Sachin Tendulkar, a legendary cricket star revered across India, played his final game this weekend, leaving possibly a billion people a little bit sadder.
Think Michael Jordan, but bigger. Think Wayne Gretzky, but more adored. Think Pele, but possibly more revered. Combine them into a single athlete and you might begin to capture the adoration Indians have for cricket star Sachin Tendulkar.
In a country with 18 official languages, simmering religious tensions, and 1.2 billion people, cricket remains one of the only common bonds. So when the 40-year-old Mr. Tendulkar played the final game of his career on Saturday the nation heaved a collective, wistful sigh.
“God has retired,” said 10-year-old Niwaz Ahmed, who was among the dozens of boys playing cricket on the pavement outside a Mumbai apartment complex the day after Tendulkar’s retirement.
For Indians young and old, Tendulkar inspires nearly unrivaled devotion. In a recent poll by the Indian magazine Outlook and CNN-IBN, Indians voted on the greatest Indian after Gandhi. Tendulkar was the only Indian born after 1947 to rank in the top 10.
Millions of television viewers watched Tendulkar lead the Indian side to victory against the West Indies, and then give a farewell speech, thanking a long list of family members and friends for supporting him, especially his father.
"He gave me freedom at the age of 11, and told me that [I should] chase my dreams, but make sure you do not find shortcuts," he said tearfully. "The path might be difficult but don't give up, and I have simply followed his instructions."
The Indian government immediately afterward awarded Tendulkar the highest national award for a civilian.
Cricket’s popularity in India can’t be understated. There are dozens of leagues, scores of teams throughout the country; big games such as international test matches against rivals Pakistan, England, and Australia routinely draw viewership that dwarfs, for example, the Super Bowl in the United States. In the 2011 semifinal World Cup game against Pakistan, an estimated 1.5 billion people tuned in to watch the game.
Tendulkar made his international debut at 16 in a game against Pakistan, India’s biggest rival. He represented India internationally, and Mumbai domestically for 24 years – longer than Michael Jordan played in the NBA. He helped India win the World Cup in 2011 against Sri Lanka, the first win in nearly 30 years, and earned a reputation as one of the best batsmen of his generation.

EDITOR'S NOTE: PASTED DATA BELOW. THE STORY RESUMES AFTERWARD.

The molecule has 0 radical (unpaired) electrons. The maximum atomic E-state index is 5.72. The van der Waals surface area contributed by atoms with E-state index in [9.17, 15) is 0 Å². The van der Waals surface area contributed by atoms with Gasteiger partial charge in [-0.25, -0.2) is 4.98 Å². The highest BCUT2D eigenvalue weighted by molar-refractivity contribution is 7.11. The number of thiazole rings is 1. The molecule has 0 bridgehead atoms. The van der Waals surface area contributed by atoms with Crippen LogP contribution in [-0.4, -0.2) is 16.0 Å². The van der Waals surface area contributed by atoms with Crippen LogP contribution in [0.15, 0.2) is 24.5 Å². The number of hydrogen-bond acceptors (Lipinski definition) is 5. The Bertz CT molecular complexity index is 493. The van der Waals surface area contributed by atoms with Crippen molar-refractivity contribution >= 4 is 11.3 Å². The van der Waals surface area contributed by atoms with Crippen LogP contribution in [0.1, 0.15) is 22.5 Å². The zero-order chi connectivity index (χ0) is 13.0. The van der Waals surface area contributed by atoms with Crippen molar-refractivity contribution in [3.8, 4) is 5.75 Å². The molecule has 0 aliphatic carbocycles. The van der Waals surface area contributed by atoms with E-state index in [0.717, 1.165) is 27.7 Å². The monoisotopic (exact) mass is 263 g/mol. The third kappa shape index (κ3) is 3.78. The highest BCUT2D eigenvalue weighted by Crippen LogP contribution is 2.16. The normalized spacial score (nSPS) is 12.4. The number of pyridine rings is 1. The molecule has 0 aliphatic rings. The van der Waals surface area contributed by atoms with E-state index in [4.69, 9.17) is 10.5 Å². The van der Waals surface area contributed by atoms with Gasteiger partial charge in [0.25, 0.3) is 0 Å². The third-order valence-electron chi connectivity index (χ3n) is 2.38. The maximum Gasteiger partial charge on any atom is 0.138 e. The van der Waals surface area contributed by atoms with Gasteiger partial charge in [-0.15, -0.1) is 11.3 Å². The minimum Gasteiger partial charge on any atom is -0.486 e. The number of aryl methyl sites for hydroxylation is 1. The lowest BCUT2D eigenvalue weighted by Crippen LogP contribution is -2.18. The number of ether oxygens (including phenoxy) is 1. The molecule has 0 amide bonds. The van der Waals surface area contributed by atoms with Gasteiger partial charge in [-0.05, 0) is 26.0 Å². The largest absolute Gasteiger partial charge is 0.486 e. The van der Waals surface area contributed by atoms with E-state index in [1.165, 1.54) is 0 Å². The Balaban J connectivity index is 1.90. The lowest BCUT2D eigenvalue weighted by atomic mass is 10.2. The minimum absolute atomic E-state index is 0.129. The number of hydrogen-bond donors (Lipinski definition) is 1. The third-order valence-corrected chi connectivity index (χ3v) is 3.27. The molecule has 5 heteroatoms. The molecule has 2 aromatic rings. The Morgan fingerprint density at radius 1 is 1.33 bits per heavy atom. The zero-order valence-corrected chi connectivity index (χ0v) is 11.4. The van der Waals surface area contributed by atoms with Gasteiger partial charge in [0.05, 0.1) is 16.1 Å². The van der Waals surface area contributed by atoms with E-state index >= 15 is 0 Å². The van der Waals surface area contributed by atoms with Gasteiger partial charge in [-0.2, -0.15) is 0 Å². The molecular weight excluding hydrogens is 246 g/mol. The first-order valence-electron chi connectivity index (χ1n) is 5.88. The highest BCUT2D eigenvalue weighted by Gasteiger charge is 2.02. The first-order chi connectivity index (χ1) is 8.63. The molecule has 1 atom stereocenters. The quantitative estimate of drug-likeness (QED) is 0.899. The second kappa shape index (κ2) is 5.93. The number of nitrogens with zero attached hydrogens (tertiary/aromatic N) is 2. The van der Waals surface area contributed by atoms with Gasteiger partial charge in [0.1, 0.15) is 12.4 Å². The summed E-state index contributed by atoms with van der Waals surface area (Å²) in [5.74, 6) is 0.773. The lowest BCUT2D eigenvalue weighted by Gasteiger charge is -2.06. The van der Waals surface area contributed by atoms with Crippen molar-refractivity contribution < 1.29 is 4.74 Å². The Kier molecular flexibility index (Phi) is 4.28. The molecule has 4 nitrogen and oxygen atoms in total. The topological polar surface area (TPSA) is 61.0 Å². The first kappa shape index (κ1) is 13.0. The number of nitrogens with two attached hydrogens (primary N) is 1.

“Amid scams and violence, corruption and terrorism, we have hankered for that one Indian who can rid us of widespread cynicism: someone to give us a sense of pride, hope and identity in a complex universe, someone who gives us a self-belief that we can compete and be the best,” Indian journalist Rajdeep Sardesai wrote in an article published ahead of Tendulkar’s last match in the magazine Outlook. “With Tendulkar, our search for the ultimate cricket hero ended.”
Part of Tendulkar’s popularity had to do with timing. His growth in renown coincided with the opening up of the Indian economy and the proliferation of television.
That meant “for the first time an Indian hero could actually be seen by millions all over the country,” says Abhishek Mukherjee, a writer for CricketCountry.com.
Even as India’s economy posted enviable growth rates, the country remained politically unstable and regularly rocked by sectarian violence. Tendulkar distracted Indians from their insecurities, social historian Ramachandra Guha says.
A medium-height son of middle class parents without previous cricket connections, Tendulkar won respect for his hard work and dominance against international players who physically towered over him. He also maintained a squeaky-clean image while match-fixing scandals tarnished the Indian cricket league.
International players have admired the Indian cricket ecosystem where kids play cricket all year long and aren’t distracted by other sports. Soccer, for example, rivals cricket in only a handful of southern Indian states, and the only other sports that get any popularity are field hockey, badminton, and chess.
Cricket coach Naushad Khan built an astro-turf pitch on the veranda in front of his Mumbai apartment so his boys could practice when the public fields were busy. He summed up the sentiment people have toward Tendulkar.
“Every father wants their son to be a Sachin,” he says.